Atopic dermatitis, commonly known as Eczema is a genetic and chronic skin disorder. The disease is mostly diagnosed among young children or even infants and may last until the kid achieves adulthood. Atopic dermatitis (AD) causes the skin to turn red, itch, become tender and flake.
As mentioned earlier that it is a hereditary disorder, parents with the AD are more prone to have kids with this skin disorder. Children who have eczema will show symptoms of the disease in their first year of life and 90% of the people with the disease will have detailed signs of the condition before their 5th birthday. The disease is not infectious and people with no childhood history of the disease have very rare chances of developing eczema in adulthood.
There are diverse “Trigger Factors” associated with Eczema:
- Change in temperature
- Too high or low temperatures can flare up the condition
- Bacterial infection and/or skin irritants like – specific fiber or detergent can make eczema worse
Common Locations of Eczema:
The location and extent of eczema may change with age :
- Among infants and young children – Face, outside of the elbows and on knees.
- In older children and adults – Hands and feet, the arms and on the back of the knees.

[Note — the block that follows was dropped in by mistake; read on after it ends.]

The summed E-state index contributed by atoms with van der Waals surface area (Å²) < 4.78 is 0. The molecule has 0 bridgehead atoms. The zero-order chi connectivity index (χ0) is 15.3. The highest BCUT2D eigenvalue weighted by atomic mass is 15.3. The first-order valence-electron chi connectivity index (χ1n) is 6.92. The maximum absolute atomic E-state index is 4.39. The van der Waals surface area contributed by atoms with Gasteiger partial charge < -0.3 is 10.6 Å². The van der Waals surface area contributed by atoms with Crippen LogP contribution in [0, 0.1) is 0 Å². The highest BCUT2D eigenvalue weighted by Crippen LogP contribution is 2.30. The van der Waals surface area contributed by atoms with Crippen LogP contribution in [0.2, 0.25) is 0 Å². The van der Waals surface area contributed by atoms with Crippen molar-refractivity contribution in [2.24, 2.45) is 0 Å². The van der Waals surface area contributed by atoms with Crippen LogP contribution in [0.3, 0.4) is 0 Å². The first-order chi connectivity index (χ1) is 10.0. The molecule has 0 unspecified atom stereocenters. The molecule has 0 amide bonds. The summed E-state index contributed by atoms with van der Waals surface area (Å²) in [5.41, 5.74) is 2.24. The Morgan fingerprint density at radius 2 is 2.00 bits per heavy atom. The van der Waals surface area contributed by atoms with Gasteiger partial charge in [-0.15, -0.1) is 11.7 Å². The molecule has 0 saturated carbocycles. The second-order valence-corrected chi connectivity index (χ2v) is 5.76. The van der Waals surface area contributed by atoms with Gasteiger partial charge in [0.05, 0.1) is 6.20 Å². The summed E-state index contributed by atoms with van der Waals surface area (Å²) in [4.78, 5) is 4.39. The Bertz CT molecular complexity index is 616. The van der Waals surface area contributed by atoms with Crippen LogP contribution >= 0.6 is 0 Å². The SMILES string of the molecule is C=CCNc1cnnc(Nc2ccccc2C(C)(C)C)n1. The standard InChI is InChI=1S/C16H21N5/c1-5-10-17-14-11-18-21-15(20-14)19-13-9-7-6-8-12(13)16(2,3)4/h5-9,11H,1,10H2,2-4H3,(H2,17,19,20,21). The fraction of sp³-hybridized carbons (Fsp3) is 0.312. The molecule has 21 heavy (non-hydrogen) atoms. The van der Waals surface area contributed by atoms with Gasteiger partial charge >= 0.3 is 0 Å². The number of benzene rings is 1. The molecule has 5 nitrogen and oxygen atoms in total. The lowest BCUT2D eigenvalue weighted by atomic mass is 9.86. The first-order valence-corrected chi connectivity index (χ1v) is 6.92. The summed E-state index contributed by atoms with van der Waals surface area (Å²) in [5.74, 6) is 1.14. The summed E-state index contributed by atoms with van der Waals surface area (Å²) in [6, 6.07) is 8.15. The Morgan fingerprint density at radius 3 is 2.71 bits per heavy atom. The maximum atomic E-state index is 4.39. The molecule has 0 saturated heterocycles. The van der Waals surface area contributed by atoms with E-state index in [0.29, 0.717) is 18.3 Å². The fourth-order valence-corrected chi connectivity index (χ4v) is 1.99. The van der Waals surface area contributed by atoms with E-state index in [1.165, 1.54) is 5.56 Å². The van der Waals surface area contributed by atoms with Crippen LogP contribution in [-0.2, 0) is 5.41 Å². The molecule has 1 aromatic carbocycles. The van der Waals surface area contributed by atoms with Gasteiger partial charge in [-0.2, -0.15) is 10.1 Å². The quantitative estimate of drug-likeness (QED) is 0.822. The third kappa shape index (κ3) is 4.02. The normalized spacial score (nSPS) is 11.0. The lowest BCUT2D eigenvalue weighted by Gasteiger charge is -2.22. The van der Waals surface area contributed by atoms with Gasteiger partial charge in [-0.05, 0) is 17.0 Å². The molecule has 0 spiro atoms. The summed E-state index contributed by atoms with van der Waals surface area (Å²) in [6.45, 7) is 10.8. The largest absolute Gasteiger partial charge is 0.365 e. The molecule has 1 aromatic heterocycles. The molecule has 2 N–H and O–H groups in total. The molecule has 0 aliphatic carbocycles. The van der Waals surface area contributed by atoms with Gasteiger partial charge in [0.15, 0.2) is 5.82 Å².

Symptoms of Eczema:
- Scaly, dry skin
- Redness and swelling of the skin
- Small bumps that open and discharge upon scratched
- A thickening of the skin – most common in chronic eczema
Managing the Symptoms of Eczema:
- Avoid contact with irritants
- Practice good skin care techniques
- Take quick baths with lukewarm water
- Avoid harsh and too fragranced soaps
- Prevent infections
- Make sure you wear light and loose-fitted clothes
- Use doctor recommended moisturizer once a day
- Avoid stress
- Avoid excessive scratching
- Implement a healthy and active lifestyle that prevent worsening of the disease
Various medications and treatments are available for severe cases, discuss your condition with a certified doctor and cherish every moment of your life.
Written by: H. Kaur
Edited by: R. Jawal